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Measuring selection for genes that promote long life in a historical human population

Research output: Contribution to journalArticle

Original languageEnglish
Pages (from-to)1773-1781
Number of pages9
JournalNature Ecology & Evolution
Issue number11
Early online date9 Oct 2017
StatePublished - 1 Nov 2017


The unusually long lifespans of humans and the persistence of post-reproductive lifespans in women represent evolutionary puzzles because natural selection cannot directly favour continued living in post-menopausal women or elderly men. Suggested sources of indirect selection require genetic correlations between fitness and survival or reproduction at younger ages, reproduction in the opposite sex, or late-life contributions to offspring or grandoffspring fitness. Here we apply quantitative genetic analyses to data from a historical human population to explicitly test these evolutionary genetic hypotheses. Total genetic selection increased the male post-50 lifespans by 0.138 years per generation; 94% of this arose from indirect selection acting to favour early-life fitness in both sexes. These results argue strongly against life-history models of ageing that depend on trade-offs between reproduction and late-life survival. No source of indirect selection for female post-50 lifespan was detected, deepening the mystery of why female post-reproductive survival persists. This result is probably due to recent changes in the genetic architecture of female lifespan, and it highlights the need for similar quantitative genetic analyses of human populations at other points along demographic transitions.

Natural selection favours increased lifespans whenever continued living is expected to yield future reproductive dividends, and this expectation declines with advancing age in humans of both sexes1. In males, the prevailing assumption is that late-life reproduction selects for late-life survival2, but this hypothesis remains untested and males often succeed in living long beyond the last ages of male reproduction3. In females, the late-life attenuation of phenotypic selection is more extreme, as menopause reduces this selective force to zero in middle age. Nevertheless, even women in primitive hunter–gatherer and horticultural populations can live many decades post-menopause4,5,6 in apparent violation of simple evolutionary predictions that late-acting deleterious mutations should accumulate unchecked7 (or even aided8) by natural selection. While there is controversy regarding the precise mechanisms for the genesis of post-reproductive lifespans9,10,11, evolutionary theory requires that its continued persistence must be explained by selection for traits with which it is genetically correlated (indirect selection).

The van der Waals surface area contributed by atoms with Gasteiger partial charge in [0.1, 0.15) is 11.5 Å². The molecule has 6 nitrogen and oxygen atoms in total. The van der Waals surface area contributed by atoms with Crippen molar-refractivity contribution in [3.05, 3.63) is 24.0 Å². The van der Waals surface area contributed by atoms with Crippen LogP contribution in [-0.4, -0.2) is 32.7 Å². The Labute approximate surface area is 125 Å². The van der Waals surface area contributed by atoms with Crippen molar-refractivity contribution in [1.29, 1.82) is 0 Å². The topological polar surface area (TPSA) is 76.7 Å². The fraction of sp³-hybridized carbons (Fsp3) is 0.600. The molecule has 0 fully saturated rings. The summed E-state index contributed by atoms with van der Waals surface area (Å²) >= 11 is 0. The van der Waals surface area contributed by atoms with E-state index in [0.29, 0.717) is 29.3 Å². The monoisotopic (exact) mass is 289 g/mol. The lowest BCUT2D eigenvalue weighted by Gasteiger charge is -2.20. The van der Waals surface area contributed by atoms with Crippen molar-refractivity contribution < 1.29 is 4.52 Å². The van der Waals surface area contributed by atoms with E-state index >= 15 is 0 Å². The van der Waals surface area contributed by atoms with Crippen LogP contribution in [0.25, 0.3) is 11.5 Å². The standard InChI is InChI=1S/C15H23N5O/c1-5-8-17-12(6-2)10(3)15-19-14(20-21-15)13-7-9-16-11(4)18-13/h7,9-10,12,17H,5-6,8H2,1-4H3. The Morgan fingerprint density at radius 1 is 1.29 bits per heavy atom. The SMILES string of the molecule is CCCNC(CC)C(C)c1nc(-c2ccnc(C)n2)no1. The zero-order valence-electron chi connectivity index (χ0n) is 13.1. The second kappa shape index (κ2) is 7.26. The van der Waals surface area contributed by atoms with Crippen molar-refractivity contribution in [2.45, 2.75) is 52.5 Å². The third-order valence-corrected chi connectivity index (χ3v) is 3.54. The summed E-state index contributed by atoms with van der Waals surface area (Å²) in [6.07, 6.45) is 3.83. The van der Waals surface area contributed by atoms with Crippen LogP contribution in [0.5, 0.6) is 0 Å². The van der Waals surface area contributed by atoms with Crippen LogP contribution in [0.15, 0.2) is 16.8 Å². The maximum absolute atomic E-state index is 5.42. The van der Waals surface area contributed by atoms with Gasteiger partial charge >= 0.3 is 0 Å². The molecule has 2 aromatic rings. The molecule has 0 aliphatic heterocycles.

Three evolutionary mechanisms have been suggested to explain the maintenance of post-reproductive lifespans. The ‘inter-age correlation model’ proposes that genes for early-age survival or reproductive function also benefit late-age survival12. The ‘inter-sex correlation model’ proposes that late-life survival genes are shared between the sexes2,13. As males do not experience menopause, selection for these genes in men can favour post-menopausal survival in females. The ‘(grand)maternal models’ suggest that prolonged lifespans of maternal or grandmaternal caregivers convey a fitness advantage to the related recipients of that care. When the same genes affect caregiving and late-life survival, care may generate indirect selection for late-age survival in females7,14,15. To describe this mechanism in quantitative genetic terms, we must invoke the concept of ‘indirect genetic effects’ (IGEs)16; these are the effects that genes have on the phenotypes of social partners. IGEs differ from ‘direct genetic effects’—the influence that one’s own genes has on one’s own phenotype. The (grand)maternal models require a positive genetic correlation between the caregiver-derived IGEs for fitness and the direct genetic effects for lifespan. By predicting an evolutionary response of late-life survival to selection to counter the deleterious effects of new mutations, all three models assume that positive genetic correlations between late-age lifespan and fitness have arisen and are maintained by recurrent mutation. While some studies have demonstrated phenotypic correlations and associations that are consistent with grandmaternal effects4,17, evidence for a positive genetic correlation represents the ‘smoking gun’ necessary to demonstrate the true efficacy of an evolutionary pathway to maintain post-reproductive survival.